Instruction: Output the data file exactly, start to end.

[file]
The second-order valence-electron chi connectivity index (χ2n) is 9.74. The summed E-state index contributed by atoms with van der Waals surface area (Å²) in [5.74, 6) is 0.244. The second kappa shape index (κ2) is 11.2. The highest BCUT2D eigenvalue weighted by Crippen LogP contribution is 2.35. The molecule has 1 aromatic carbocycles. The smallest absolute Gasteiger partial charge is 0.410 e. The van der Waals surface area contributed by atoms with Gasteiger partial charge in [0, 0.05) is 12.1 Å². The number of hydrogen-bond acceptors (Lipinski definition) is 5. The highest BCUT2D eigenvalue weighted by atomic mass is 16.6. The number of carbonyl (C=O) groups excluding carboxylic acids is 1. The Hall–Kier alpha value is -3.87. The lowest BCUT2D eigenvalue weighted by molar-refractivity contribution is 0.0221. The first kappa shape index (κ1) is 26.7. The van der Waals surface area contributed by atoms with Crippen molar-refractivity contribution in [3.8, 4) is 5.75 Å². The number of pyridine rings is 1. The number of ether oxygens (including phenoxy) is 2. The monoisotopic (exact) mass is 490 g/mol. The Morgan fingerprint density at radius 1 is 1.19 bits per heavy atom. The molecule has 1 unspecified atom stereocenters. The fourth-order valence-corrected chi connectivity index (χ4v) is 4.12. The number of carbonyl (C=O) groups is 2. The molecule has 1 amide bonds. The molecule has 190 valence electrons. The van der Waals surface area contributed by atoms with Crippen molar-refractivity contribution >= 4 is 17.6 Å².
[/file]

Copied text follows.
The second-order valence-electron chi connectivity index (χ2n) is 9.74. The summed E-state index contributed by atoms with van der Waals surface area (Å²) in [5.74, 6) is 0.244. The second kappa shape index (κ2) is 11.2. The highest BCUT2D eigenvalue weighted by Crippen LogP contribution is 2.35. The molecule has 1 aromatic carbocycles. The smallest absolute Gasteiger partial charge is 0.410 e. The van der Waals surface area contributed by atoms with Gasteiger partial charge in [0, 0.05) is 12.1 Å². The number of hydrogen-bond acceptors (Lipinski definition) is 5. The highest BCUT2D eigenvalue weighted by atomic mass is 16.6. The number of carbonyl (C=O) groups excluding carboxylic acids is 1. The Hall–Kier alpha value is -3.87. The lowest BCUT2D eigenvalue weighted by molar-refractivity contribution is 0.0221. The first kappa shape index (κ1) is 26.7. The van der Waals surface area contributed by atoms with Crippen molar-refractivity contribution in [3.8, 4) is 5.75 Å². The number of pyridine rings is 1. The number of ether oxygens (including phenoxy) is 2. The monoisotopic (exact) mass is 490 g/mol. The Morgan fingerprint density at radius 1 is 1.19 bits per heavy atom. The molecule has 1 unspecified atom stereocenters. The fourth-order valence-corrected chi connectivity index (χ4v) is 4.12. The number of carbonyl (C=O) groups is 2. The molecule has 1 amide bonds. The molecule has 190 valence electrons. The van der Waals surface area contributed by atoms with Crippen molar-refractivity contribution >= 4 is 17.6 Å².